• Be prepared to back up silence. If the chair asks a question and no one answers, it may be necessary to provide an example to initiate the discussion.


  5. Chair Builds Community, Cohesion, and Trust

    • Require chair or co-chair position be filled by family member. Family members are more comfortable with other family members. A family member chair is empathetic and therefore more approachable by other parents. A family member chair encourages buy-in from parents.
    • Provide a meal before the meeting. (Covered by the organization.) All FAC members, both family members and organization staff, should attend, providing a chance for members to mingle. Family members feel less intimidated in a meeting setting when given the opportunity to socialize with staff beforehand.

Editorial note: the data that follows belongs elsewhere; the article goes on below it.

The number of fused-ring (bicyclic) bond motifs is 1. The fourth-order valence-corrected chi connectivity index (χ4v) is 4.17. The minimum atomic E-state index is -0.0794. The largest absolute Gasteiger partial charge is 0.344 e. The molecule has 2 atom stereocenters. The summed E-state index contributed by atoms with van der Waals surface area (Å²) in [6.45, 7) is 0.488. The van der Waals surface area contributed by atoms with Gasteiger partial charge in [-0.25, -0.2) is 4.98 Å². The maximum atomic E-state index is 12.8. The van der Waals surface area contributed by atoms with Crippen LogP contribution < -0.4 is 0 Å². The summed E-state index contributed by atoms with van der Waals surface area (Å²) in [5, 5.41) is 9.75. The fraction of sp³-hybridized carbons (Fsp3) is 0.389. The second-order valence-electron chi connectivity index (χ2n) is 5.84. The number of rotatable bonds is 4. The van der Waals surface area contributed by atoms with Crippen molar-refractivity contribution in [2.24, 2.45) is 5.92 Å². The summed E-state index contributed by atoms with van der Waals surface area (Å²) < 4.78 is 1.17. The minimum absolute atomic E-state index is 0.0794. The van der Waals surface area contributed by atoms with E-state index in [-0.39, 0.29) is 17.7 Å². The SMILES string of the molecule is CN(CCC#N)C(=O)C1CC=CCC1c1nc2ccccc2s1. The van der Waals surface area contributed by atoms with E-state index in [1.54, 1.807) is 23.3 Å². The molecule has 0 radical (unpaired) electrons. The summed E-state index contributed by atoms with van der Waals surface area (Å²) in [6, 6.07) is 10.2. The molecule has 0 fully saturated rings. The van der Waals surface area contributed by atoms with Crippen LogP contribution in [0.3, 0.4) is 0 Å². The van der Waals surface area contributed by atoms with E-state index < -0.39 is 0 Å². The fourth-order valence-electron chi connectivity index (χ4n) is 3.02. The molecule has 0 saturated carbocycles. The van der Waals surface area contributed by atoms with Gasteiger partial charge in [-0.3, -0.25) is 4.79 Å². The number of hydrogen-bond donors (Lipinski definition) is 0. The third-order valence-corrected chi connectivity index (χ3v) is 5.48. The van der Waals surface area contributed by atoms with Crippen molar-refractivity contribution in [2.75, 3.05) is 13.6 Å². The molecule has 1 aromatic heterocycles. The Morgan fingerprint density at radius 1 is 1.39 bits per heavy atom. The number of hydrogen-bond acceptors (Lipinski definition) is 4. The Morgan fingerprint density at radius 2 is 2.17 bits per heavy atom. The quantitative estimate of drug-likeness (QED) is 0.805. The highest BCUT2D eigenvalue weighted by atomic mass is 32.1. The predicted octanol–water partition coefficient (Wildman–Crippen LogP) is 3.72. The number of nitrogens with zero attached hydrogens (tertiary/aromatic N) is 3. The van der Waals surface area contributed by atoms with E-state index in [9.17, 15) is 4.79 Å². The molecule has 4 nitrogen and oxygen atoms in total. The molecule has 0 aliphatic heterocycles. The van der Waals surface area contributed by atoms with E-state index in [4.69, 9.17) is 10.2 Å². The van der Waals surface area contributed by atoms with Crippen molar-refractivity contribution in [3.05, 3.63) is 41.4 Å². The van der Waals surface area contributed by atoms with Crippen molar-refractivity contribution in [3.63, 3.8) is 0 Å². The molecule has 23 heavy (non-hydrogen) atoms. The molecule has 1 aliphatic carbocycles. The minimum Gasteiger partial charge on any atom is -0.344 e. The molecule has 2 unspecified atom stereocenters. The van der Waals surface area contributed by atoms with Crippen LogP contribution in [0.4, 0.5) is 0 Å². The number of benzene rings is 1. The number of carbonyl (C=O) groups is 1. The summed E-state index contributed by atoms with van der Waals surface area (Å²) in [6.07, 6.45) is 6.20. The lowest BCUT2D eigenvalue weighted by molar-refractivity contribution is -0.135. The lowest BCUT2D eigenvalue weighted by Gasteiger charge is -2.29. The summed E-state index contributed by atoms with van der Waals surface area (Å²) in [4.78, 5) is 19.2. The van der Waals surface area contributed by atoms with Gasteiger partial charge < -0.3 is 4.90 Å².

• Create a safe space. Balance the ratio of parents and organization staff at each meeting to help parents feel more comfortable. Rotate in on the agenda staff who are seeking input from the committee.
    • Practice transparency between family members and organization staff. Encouraging open communication helps develop trust and build relationships.


Also see: Creating and Sustaining Effective Hospital Family Advisory Councils and A Guide to Establishing Effective Hospital Family Advisory Councils